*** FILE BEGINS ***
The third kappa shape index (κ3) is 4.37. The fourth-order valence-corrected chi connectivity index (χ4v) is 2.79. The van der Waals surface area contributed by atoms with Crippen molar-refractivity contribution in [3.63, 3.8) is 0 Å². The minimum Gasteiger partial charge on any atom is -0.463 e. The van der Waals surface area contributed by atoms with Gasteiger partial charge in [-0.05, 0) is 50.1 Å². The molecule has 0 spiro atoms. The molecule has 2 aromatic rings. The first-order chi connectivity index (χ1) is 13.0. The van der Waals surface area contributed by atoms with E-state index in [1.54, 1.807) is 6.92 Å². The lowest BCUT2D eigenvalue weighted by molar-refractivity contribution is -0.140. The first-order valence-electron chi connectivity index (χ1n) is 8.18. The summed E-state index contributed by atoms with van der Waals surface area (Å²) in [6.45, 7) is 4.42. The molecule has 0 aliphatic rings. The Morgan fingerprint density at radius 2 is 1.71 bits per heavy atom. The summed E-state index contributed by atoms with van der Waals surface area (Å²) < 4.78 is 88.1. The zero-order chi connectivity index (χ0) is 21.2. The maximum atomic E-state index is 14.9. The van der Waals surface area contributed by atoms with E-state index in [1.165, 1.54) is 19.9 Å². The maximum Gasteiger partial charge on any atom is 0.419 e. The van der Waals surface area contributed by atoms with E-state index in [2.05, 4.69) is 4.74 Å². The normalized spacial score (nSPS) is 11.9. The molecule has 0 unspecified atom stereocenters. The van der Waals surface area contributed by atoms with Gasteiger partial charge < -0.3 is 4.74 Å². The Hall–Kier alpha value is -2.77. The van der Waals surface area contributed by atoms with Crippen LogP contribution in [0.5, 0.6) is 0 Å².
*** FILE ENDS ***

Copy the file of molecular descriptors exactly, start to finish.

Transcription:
The third kappa shape index (κ3) is 4.37. The fourth-order valence-corrected chi connectivity index (χ4v) is 2.79. The van der Waals surface area contributed by atoms with Crippen molar-refractivity contribution in [3.63, 3.8) is 0 Å². The minimum Gasteiger partial charge on any atom is -0.463 e. The van der Waals surface area contributed by atoms with Gasteiger partial charge in [-0.05, 0) is 50.1 Å². The molecule has 0 spiro atoms. The molecule has 2 aromatic rings. The first-order chi connectivity index (χ1) is 13.0. The van der Waals surface area contributed by atoms with E-state index in [1.54, 1.807) is 6.92 Å². The lowest BCUT2D eigenvalue weighted by molar-refractivity contribution is -0.140. The first-order valence-electron chi connectivity index (χ1n) is 8.18. The summed E-state index contributed by atoms with van der Waals surface area (Å²) in [6.45, 7) is 4.42. The molecule has 0 aliphatic rings. The Morgan fingerprint density at radius 2 is 1.71 bits per heavy atom. The summed E-state index contributed by atoms with van der Waals surface area (Å²) < 4.78 is 88.1. The zero-order chi connectivity index (χ0) is 21.2. The maximum atomic E-state index is 14.9. The van der Waals surface area contributed by atoms with E-state index in [1.165, 1.54) is 19.9 Å². The maximum Gasteiger partial charge on any atom is 0.419 e. The van der Waals surface area contributed by atoms with E-state index in [2.05, 4.69) is 4.74 Å². The normalized spacial score (nSPS) is 11.9. The molecule has 0 unspecified atom stereocenters. The van der Waals surface area contributed by atoms with Gasteiger partial charge < -0.3 is 4.74 Å². The Hall–Kier alpha value is -2.77. The van der Waals surface area contributed by atoms with Crippen LogP contribution in [0.5, 0.6) is 0 Å².